K. Tell us about your publishing history and journey.

A. My daughter inspired my first three published books. At the time, I was constantly looking for books with Islamic content and kept coming up short. I was particularly looking for books that could answer preschoolers’ questions from an Islamic perspective. I was expecting my second child at the time and I wanted a book that would simply answer the question, “Where do babies come from?” This inspired me to publish “The Baby Garden,” followed by “Alia and the Story of the Rose,” which answers the question “Why does my mother wear the hijab?” During lockdown, I published two books: “Show Yourself” and “A Zoom with a View,” a picture book that looks at the frustrations and fun of Online schooling. 

K. What books/authors do you like to read and recommend?

A. You can usually find me in the fantasy book section of any bookstore or library. Some of my absolute favorites are the “Daevabad” trilogy by Shannon Chakraborty, “The Cursebreaker” series by Brigid Kemerer, anything and everything by Leigh Bardugo and the “Warcross” duology by Marie Lu.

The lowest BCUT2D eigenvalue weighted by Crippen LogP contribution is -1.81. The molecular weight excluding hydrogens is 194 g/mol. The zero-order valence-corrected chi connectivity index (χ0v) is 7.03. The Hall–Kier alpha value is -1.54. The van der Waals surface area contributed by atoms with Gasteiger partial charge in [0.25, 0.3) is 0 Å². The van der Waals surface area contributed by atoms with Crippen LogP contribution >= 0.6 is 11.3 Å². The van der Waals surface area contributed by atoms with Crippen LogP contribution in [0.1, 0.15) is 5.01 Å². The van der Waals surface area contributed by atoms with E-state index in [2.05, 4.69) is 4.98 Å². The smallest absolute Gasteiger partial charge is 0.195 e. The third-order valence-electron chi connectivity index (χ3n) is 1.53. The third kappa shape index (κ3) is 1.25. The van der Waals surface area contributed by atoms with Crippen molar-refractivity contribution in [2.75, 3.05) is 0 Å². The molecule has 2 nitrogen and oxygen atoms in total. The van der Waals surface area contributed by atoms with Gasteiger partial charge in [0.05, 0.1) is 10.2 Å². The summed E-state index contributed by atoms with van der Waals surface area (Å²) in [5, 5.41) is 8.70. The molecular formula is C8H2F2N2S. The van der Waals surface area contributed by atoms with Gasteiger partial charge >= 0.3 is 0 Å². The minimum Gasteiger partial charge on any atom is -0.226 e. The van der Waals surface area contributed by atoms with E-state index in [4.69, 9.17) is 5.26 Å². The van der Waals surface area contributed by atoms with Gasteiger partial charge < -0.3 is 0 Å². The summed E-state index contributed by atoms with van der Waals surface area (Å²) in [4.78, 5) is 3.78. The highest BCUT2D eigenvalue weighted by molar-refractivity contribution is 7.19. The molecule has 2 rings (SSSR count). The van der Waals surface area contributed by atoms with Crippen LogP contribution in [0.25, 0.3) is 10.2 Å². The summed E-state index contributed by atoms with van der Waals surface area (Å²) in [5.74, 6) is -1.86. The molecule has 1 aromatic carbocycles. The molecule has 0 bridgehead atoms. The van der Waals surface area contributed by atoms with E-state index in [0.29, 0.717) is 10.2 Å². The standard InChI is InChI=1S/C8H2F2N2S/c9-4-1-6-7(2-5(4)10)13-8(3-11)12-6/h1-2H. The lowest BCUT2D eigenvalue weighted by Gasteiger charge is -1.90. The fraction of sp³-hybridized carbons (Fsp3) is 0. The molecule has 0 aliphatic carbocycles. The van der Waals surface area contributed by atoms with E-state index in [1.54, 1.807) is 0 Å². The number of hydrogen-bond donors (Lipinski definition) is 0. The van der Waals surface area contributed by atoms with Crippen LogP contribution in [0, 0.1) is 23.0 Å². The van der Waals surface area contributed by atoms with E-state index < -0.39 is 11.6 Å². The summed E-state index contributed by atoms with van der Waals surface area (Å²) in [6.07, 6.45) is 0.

K. Who is your target audience?

A. Girls between 11-14 years old. 

K. Where can we get this book?

A. You can find it on Amazon, Barnes and Nobles, Walmart, Target and Book Depository. 

K. How can we follow your journey?

A. The best way to connect with me would be on Instagram @adeebajafri_official or Twitter @adeeba_jafri. I have a website called adeebajafri.com which is where I blog about life as an expat mom of Muslim teens.

Khadijah Abdul-Azeez is the author of a book called, “Makeup For Your Soul.” She is also a speaker and certified peer specialist. She enjoys creating content and motivating women to be a Queen in their lives. She is a mental health advocate and has traveled to schools to speak with the National Alliance Of Mental Illness. She is from Atlanta Georgia and comes from a big family, she is the second oldest out of 12.  She was homeschooled her whole life and continues to be self-taught when it comes to knowledge. Her goals are to empower women through content creating and counseling.